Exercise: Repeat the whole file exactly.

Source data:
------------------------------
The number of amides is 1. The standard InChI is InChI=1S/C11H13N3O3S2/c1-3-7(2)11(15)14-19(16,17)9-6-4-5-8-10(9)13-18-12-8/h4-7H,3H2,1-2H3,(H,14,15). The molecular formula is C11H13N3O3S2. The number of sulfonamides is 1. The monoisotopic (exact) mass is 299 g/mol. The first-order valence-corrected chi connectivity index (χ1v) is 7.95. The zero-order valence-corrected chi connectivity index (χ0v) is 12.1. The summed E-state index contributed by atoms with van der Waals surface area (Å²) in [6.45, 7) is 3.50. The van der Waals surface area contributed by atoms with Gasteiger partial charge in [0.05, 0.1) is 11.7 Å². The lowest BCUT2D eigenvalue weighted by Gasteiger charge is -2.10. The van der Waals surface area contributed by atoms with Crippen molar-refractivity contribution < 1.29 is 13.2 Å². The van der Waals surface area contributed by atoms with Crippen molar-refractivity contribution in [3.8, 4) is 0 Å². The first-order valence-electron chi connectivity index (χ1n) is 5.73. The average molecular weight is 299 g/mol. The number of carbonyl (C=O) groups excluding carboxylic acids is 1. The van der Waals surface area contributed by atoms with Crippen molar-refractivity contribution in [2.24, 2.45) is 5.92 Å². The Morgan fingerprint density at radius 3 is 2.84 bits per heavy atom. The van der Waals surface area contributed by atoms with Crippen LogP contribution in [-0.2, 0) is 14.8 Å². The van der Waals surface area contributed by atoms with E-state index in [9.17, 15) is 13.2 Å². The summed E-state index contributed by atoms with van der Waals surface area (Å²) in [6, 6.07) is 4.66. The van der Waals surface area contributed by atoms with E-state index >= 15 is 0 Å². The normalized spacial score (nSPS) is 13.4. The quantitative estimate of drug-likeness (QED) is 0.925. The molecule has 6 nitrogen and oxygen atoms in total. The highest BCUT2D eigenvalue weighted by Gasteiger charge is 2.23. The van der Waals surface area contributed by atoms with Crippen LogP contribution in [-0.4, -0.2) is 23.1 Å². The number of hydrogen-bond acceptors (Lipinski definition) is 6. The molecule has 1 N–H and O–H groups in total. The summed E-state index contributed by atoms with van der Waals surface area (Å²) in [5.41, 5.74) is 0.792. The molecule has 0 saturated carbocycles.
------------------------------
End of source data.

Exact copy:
The number of amides is 1. The standard InChI is InChI=1S/C11H13N3O3S2/c1-3-7(2)11(15)14-19(16,17)9-6-4-5-8-10(9)13-18-12-8/h4-7H,3H2,1-2H3,(H,14,15). The molecular formula is C11H13N3O3S2. The number of sulfonamides is 1. The monoisotopic (exact) mass is 299 g/mol. The first-order valence-corrected chi connectivity index (χ1v) is 7.95. The zero-order valence-corrected chi connectivity index (χ0v) is 12.1. The summed E-state index contributed by atoms with van der Waals surface area (Å²) in [6.45, 7) is 3.50. The van der Waals surface area contributed by atoms with Gasteiger partial charge in [0.05, 0.1) is 11.7 Å². The lowest BCUT2D eigenvalue weighted by Gasteiger charge is -2.10. The van der Waals surface area contributed by atoms with Crippen molar-refractivity contribution < 1.29 is 13.2 Å². The van der Waals surface area contributed by atoms with Crippen molar-refractivity contribution in [3.8, 4) is 0 Å². The first-order valence-electron chi connectivity index (χ1n) is 5.73. The average molecular weight is 299 g/mol. The number of carbonyl (C=O) groups excluding carboxylic acids is 1. The van der Waals surface area contributed by atoms with Crippen molar-refractivity contribution in [2.24, 2.45) is 5.92 Å². The Morgan fingerprint density at radius 3 is 2.84 bits per heavy atom. The van der Waals surface area contributed by atoms with Crippen LogP contribution in [-0.2, 0) is 14.8 Å². The van der Waals surface area contributed by atoms with E-state index in [9.17, 15) is 13.2 Å². The summed E-state index contributed by atoms with van der Waals surface area (Å²) in [6, 6.07) is 4.66. The van der Waals surface area contributed by atoms with E-state index >= 15 is 0 Å². The normalized spacial score (nSPS) is 13.4. The quantitative estimate of drug-likeness (QED) is 0.925. The molecule has 6 nitrogen and oxygen atoms in total. The highest BCUT2D eigenvalue weighted by Gasteiger charge is 2.23. The van der Waals surface area contributed by atoms with Crippen LogP contribution in [-0.4, -0.2) is 23.1 Å². The number of hydrogen-bond acceptors (Lipinski definition) is 6. The molecule has 1 N–H and O–H groups in total. The summed E-state index contributed by atoms with van der Waals surface area (Å²) in [5.41, 5.74) is 0.792. The molecule has 0 saturated carbocycles.